Late in the day on Wednesday, Vita Brevis marked an important milestone: 3,000,000 page views since it launched in January 2014. In that period, 151 bloggers have published 1,774 posts on a wide range of subjects of interest to genealogists.
Looking back at the top ten most popular posts for the period 2014-2022, I am struck by the top three: Jean Maguire’s announcement that the legendary Boston Transcript genealogical column (1911-41) was now available online, and Penny Stratton’s twin posts on elements of style: how not to make words plural, and how to feature dates in genealogical works. These three posts, from 2015 and 2016, account for about 77,000 page views, and no doubt they have driven traffic to other posts over the years. Continue reading A milestone→
Known as the oldest Catholic cemetery in Boston, Saint Augustine Cemetery in South Boston will celebrate its two hundred and third anniversary in 2021. Built in 1818 by the first Catholic Bishop of Massachusetts, Fr. John Louis Ann Magdalen Lefebvre de Cheverus (1768-1836), the cemetery’s first burial was that of Fr. Francis Anthony Matignon, one of the first Catholic priests in Massachusetts. Less than a year later, on 4 July 1819, the Saint Augustine Chapel was inaugurated as a mortuary chapel to honor Fr. Matignon. The Saint Augustine Chapel is, to this day, the oldest surviving Catholic church and Gothic Revival church in Massachusetts.Continue reading St. Augustine Cemetery: resources for research→
In July, Tamura Jones collated the references to important dates in the Mayflower’s journey to New England to sort out when the Julian calendar is meant and when the Gregorian calendar is used. In the process, he pointed out that 31 July 2020 was the four hundredth anniversary of the Pilgrims’ departure from Leiden:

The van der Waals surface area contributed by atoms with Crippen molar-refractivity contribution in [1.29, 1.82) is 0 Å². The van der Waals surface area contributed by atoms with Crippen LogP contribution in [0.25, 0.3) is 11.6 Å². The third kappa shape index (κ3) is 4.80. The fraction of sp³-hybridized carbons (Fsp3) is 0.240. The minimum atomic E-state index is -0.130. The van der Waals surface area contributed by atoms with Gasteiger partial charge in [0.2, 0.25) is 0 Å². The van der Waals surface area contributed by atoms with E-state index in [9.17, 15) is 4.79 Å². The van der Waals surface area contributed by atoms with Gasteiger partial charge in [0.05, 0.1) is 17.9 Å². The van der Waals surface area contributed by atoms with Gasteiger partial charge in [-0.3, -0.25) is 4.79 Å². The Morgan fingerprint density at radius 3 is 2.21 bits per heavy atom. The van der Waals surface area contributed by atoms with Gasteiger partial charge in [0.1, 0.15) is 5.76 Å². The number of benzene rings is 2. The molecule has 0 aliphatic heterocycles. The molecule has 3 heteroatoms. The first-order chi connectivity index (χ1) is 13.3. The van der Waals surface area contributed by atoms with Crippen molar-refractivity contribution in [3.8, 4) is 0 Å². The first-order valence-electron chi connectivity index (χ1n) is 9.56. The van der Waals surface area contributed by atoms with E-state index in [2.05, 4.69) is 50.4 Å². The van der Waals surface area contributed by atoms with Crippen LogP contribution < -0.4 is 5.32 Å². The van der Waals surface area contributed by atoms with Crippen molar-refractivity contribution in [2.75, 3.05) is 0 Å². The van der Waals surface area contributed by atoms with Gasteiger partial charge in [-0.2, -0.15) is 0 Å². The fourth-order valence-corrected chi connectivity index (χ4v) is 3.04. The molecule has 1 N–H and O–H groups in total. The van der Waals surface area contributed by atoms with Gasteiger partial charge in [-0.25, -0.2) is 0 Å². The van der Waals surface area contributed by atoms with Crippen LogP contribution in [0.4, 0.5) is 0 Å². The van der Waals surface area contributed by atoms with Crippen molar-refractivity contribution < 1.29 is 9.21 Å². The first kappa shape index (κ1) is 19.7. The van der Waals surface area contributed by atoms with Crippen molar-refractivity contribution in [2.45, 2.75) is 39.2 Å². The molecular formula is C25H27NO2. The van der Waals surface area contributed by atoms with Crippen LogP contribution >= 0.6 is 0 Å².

“The Mayflower Pilgrims left Leiden on 21 July 1620 of the Julian calendar. Commemorating that on 21 July 2020 of the Gregorian calendar makes no sense. You just cannot mix and match dates and calendars like that.
As we are celebrating the 175th anniversary of NEHGS during 2020, I wanted to explore the history and present of our website, AmericanAncestors.org. I can’t cover the entire history of the our website in one brief post, but as I spoke to my colleagues who have worked at NEHGS for many more years than I, I found many parallels between our work today and the website of the past. Continue reading A brief history→
[Editor’s note: This blog post originally appeared in Vita Brevis on 3 July 2020.]
During this 175th anniversary year, I wondered how we marked an earlier NEHGS milestone, one hundred years ago. To learn about the state of the Society in 1920, I looked at Boston newspapers online and NEHGS Proceedings and a scrapbook in our R. Stanton Avery Special Collections.
On Thursday, 18 March 1920, NEHGS celebrated its 75th anniversary of incorporation—to the day—and recognized the 300th anniversary of the landing of the Pilgrims. From 2 to 6 p.m. that day, the Society welcomed the public to an open house at “its spick and span headquarters,” then located at 9 Ashburton Place in Boston, near the Massachusetts State House. Guides greeted the visitors and introduced them to the Society and its collections. Tea was served. Continue reading ICYMI: NEHGS in 1920→
I prefer to work on the Early New England Families Study Project (ENEF) sketches by myself, surveying literature, digging into primary sources, organizing, and immersing myself in the subject, so that I do not have to deal with teaching someone else to do things the way I want them done.
However, a nice NEHGS member, Barry E. Hinman of California, Librarian Emeritus of Stanford University, recently donated access to his digital manuscript collection for use by NEHGS authors, including ENEF and the Great Migration Study Project (GM). Barry’s many credits include articles that have been published in the New England Historical and Genealogical Register.Continue reading A ‘no brainer’→
Every day I come into the office, I look above my desk and say hello to my lady with the soulful brown eyes. You might ask, “Who is she?” She is Beatrice Cenci, a young woman whose portrait is displayed in a beautiful gold leaf frame. She joined my office suite in 2018 and has calmed me in times of stress or when I need a break from staring at a computer screen.
I did some research on the Internet and Wikipedia about the Portrait of Beatrice Cenci after learning a bit about this copy of the painting from Curt DiCamillo, Curator of Special Collections at American Ancestors and New England Historic Genealogy Society. Continue reading Soulful eyes→